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Edited Transcript of HWO.TO earnings conference call or presentation 10-May-19 3:00pm GMT

Q1 2019 High Arctic Energy Services Inc Earnings Call

Red Deer May 24, 2019 (Thomson StreetEvents) -- Edited Transcript of High Arctic Energy Services Inc earnings conference call or presentation Friday, May 10, 2019 at 3:00:00pm GMT

TEXT version of Transcript

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Corporate Participants

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* J. Cameron Bailey

High Arctic Energy Services Inc - President, CEO & Director

* James Robert Hodgson

High Arctic Energy Services Inc - CFO

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Conference Call Participants

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* Elias A. Foscolos

Industrial Alliance Securities Inc., Research Division - Equity Research Analyst

* Michael Storry-Robertson

National Bank Financial, Inc., Research Division - Associate

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Presentation

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Operator [1]

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Good morning, ladies and gentlemen. Welcome to the High Arctic Quarterly Results Q1 Conference Call.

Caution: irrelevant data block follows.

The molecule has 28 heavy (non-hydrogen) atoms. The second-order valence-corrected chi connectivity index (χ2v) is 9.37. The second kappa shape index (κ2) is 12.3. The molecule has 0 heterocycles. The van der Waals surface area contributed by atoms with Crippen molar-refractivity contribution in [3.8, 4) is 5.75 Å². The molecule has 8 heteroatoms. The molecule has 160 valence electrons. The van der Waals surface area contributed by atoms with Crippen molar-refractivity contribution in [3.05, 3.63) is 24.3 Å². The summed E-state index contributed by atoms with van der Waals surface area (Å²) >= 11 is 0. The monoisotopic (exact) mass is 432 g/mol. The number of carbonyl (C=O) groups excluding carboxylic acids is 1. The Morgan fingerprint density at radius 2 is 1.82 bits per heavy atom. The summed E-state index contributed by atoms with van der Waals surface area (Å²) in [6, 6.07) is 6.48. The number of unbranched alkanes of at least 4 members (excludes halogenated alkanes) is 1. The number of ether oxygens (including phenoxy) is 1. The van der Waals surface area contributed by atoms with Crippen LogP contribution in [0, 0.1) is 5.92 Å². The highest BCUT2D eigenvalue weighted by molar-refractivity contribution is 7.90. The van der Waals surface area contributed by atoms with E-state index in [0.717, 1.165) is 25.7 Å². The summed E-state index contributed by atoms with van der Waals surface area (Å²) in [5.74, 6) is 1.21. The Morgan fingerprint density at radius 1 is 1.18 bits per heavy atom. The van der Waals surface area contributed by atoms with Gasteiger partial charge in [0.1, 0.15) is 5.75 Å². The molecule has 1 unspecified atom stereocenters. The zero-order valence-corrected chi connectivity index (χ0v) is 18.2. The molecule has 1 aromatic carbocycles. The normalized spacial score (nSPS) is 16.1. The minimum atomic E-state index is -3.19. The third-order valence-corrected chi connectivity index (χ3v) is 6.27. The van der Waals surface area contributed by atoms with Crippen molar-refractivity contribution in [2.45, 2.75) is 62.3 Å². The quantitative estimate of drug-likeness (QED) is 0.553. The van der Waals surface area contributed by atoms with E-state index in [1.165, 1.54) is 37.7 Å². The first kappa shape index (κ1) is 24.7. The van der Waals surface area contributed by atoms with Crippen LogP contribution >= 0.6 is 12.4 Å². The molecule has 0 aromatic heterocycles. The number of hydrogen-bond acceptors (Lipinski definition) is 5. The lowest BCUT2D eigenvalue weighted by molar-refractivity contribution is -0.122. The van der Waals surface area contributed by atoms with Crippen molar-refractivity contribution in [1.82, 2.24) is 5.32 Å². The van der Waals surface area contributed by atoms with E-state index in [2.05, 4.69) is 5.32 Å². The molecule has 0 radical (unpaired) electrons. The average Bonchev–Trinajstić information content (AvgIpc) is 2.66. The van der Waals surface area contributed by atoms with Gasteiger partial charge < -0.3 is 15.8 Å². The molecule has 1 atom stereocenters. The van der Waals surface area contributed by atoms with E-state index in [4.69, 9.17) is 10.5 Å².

I would now like to turn the meeting over to Cam Bailey. Please go ahead, Mr. Bailey.

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J. Cameron Bailey, High Arctic Energy Services Inc - President, CEO & Director [2]

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Thank you, and good morning, everyone. Welcome to the High Arctic First Quarter 2019 Conference Call. Today, I'll be providing an update on the press release that we issued yesterday, Thursday, May 9. And following my remarks Jim Hodgson, our Chief Financial Officer, will be discussing our financial performance for the period. After our formal -- I'm obligated to say this, and it's a little bit boring for our call, but our disclaimer is, after our formal comments, we'll open the, up the call to some answers. And before we begin, I'm going to remind you that certain information presented today may include forward-looking information. Such statements reflect High Arctic's current expectation estimates, projections, assumptions. These forward-looking statements are not guarantees of future performance, and they're subject to certain risks, which could cause the actual performance and financial results to vary materially from those contemplated in the forward-looking statements. For additional information on risk, take a look at our annual information form under the heading Risk Factors.

So talk a little bit about the quarter, the industry, what was experienced in the fourth quarter and 2019, continued into 2019 with a combination of cold weather and mandated shut-in production causing many of the operators to defer well operations into the later half of the year. The surplus crude oil production caused from pipeline capacity constraints caused many of our customers to significantly reduce field activities in the fourth quarter and it carried on into the first quarter.

We have witnessed a much improved Canadian oil price due to the Alberta government mandated apportionment; however, the key problem being takeaway capacity remains and will have a negative effect on field activities until those problems are eventually solved. Canadian natural gas prices remain depressed, which also impacts our pressure services business with reduced natural gas-directed drilling activity.